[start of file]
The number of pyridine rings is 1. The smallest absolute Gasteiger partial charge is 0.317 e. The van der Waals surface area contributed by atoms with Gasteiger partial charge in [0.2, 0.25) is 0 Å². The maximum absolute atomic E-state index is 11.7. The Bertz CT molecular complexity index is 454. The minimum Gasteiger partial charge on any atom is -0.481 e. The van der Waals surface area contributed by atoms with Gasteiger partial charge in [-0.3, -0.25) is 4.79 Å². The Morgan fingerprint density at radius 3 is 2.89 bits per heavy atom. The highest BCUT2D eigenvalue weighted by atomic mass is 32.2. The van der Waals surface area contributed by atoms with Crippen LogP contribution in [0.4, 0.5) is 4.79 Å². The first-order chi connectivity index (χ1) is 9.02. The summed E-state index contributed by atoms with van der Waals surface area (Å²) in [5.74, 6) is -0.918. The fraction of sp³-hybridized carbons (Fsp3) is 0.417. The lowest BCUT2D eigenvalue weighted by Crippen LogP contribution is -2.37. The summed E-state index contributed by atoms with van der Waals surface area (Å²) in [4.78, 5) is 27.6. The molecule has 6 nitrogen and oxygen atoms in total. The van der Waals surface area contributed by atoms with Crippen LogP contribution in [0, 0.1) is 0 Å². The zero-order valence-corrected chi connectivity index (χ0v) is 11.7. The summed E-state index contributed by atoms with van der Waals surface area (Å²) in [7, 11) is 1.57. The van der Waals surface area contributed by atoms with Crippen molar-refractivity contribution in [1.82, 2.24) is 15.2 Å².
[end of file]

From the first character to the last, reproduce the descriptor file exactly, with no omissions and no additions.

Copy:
The number of pyridine rings is 1. The smallest absolute Gasteiger partial charge is 0.317 e. The van der Waals surface area contributed by atoms with Gasteiger partial charge in [0.2, 0.25) is 0 Å². The maximum absolute atomic E-state index is 11.7. The Bertz CT molecular complexity index is 454. The minimum Gasteiger partial charge on any atom is -0.481 e. The van der Waals surface area contributed by atoms with Gasteiger partial charge in [-0.3, -0.25) is 4.79 Å². The Morgan fingerprint density at radius 3 is 2.89 bits per heavy atom. The highest BCUT2D eigenvalue weighted by atomic mass is 32.2. The van der Waals surface area contributed by atoms with Crippen LogP contribution in [0.4, 0.5) is 4.79 Å². The first-order chi connectivity index (χ1) is 9.02. The summed E-state index contributed by atoms with van der Waals surface area (Å²) in [5.74, 6) is -0.918. The fraction of sp³-hybridized carbons (Fsp3) is 0.417. The lowest BCUT2D eigenvalue weighted by Crippen LogP contribution is -2.37. The summed E-state index contributed by atoms with van der Waals surface area (Å²) in [4.78, 5) is 27.6. The molecule has 6 nitrogen and oxygen atoms in total. The van der Waals surface area contributed by atoms with Crippen LogP contribution in [0, 0.1) is 0 Å². The zero-order valence-corrected chi connectivity index (χ0v) is 11.7. The summed E-state index contributed by atoms with van der Waals surface area (Å²) in [7, 11) is 1.57. The van der Waals surface area contributed by atoms with Crippen molar-refractivity contribution in [1.82, 2.24) is 15.2 Å².